Bingo and Burial: A Changing Landscape of Liverpool
The Atrium, Liverpool Daily Post and Echo Building, 95 Old Hall Street, Liverpool
A photographic exhibition by McCoy Wynne
Review by Gayna Rose Madder
All images ©McCoy Wynne www.mccoywynne.co.uk
This remarkable exhibition, held in the beautiful, light and airy Atrium gallery space, compares two eras of architectural landscapes in Liverpool, separated by 25 – 30 years. The later photographs, taken this year, duplicate, as closely as possible, the same viewpoint and composition as the originals. They are displayed in pairs with the earlier ones, taken between 1981 and 1986 on black and white film, partnered with recent images in colour made using digital technology.
The contrasts are in many cases quite shocking, not least at the scale of disappearance of industrial buildings. In some ways the temptation to ‘spot the (very obvious) differences’ almost detracts from appreciation of the quality of the photography. But perhaps that is the rôle excellent photographers must accept – the better they document what occurs, the more their images are presented from an objective standpoint, the less the viewer may realize how much skill they have invested.
The earlier photographs were exhibited at The Open Eye Gallery in 1987 under the title “Private Places, Public Spaces”. The artists, Stephen McCoy and Stephanie Wynne, say: “In the early 1980s many of the sign-posts of Atlantic trade that built Liverpool; grain silos, dockyard cranes, and warehousing; were being demolished, removed or relocated. What followed was open space, vegetation, trees housing and shopping complexes.” The titles of the photographs are based on 1980s locations and street names. In some cases the named streets no longer exist.
This subtle and stimulating show does not focus on the major or sudden architectural alterations, such as the recent high profile developments in the city centre. Instead, the images underline the constant and ongoing structural change taking place within the city and facing its urban residents.
Liverpool, long associated with the phoenix, has seen more than its share of redevelopment, whether due to economic highs and lows, war or industrial change. This thoughtful exhibition is about the passage of time and waves of change which have affected the environment of Liverpool residents. At the same time, somewhat reassuringly, some references in the pairs of photographs such as church steeples and landmark buildings remain visible, if semi obscured in the later ones.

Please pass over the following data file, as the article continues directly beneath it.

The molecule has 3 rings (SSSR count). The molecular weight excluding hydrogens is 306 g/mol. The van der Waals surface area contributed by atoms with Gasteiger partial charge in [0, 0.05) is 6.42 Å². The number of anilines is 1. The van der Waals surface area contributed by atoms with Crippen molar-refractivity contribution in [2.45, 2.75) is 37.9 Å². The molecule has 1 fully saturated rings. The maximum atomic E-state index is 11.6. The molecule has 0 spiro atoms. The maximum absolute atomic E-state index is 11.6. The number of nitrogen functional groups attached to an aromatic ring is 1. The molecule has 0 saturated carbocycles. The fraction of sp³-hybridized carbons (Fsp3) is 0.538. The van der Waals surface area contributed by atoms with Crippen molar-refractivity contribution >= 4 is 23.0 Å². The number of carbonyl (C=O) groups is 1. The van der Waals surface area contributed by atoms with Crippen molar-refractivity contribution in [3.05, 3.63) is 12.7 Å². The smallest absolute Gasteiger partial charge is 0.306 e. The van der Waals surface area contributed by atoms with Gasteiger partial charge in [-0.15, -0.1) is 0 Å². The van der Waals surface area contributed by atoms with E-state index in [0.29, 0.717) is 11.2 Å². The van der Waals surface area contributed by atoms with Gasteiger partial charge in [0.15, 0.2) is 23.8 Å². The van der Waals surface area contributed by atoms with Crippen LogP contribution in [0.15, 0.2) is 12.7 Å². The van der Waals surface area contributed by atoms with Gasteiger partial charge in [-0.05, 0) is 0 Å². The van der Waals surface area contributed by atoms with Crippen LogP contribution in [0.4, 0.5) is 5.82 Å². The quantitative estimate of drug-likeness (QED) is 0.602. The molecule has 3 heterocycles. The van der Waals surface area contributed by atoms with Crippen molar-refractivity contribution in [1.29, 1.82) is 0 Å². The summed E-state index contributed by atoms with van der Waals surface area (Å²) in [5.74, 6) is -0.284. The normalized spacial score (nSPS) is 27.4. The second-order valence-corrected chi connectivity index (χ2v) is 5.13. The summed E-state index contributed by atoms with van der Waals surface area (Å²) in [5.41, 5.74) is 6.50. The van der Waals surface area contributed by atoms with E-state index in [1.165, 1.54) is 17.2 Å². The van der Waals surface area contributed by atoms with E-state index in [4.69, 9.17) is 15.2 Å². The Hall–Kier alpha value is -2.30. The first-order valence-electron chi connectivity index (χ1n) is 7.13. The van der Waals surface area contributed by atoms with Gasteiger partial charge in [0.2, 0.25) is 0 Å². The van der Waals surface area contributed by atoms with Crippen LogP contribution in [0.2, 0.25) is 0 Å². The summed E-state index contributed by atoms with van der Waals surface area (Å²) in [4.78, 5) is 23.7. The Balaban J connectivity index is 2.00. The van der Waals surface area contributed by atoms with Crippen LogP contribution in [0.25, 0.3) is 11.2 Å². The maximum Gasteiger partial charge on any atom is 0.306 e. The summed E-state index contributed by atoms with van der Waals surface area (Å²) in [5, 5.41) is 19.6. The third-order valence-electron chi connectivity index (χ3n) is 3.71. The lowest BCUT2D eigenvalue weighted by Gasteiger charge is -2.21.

The enduring impression is of a disappearing world. Many of the photographs spark the memory and remind the viewer of homes and workplaces which no longer exist; the surprise is how soon they have been forgotten. This is a valuable and beautiful documentation of this city’s recent past.
Photographers Stephen McCoy and Stephanie Wynne formed the collaborative partnership McCoy Wynne in 1998. They have a successful commercial photographic business based in Merseyside specialising in the built environment and location portraiture, and an active fine art practice.
Their work has been published many times, separately, but more recently as McCoy Wynne.
Recent exhibitions include Liverpool Independents Biennial, Shot Up North 2007 to 2010, and New Collectives, Summer Exhibition 2010 and AOP Collectives 2011 at Leonard Street London
They were finalists in The Liverpool Art Prize 2009.
Exhibition venue: The Atrium, Liverpool Daily Post and Echo Building, 95 Old Hall Street, Liverpool
9th June until 23rd June. Open Monday to Friday 9 am until 6 pm and at weekends by arrangement.
If any members of the public wish to add any information about the locations photographed please email: firstname.lastname@example.org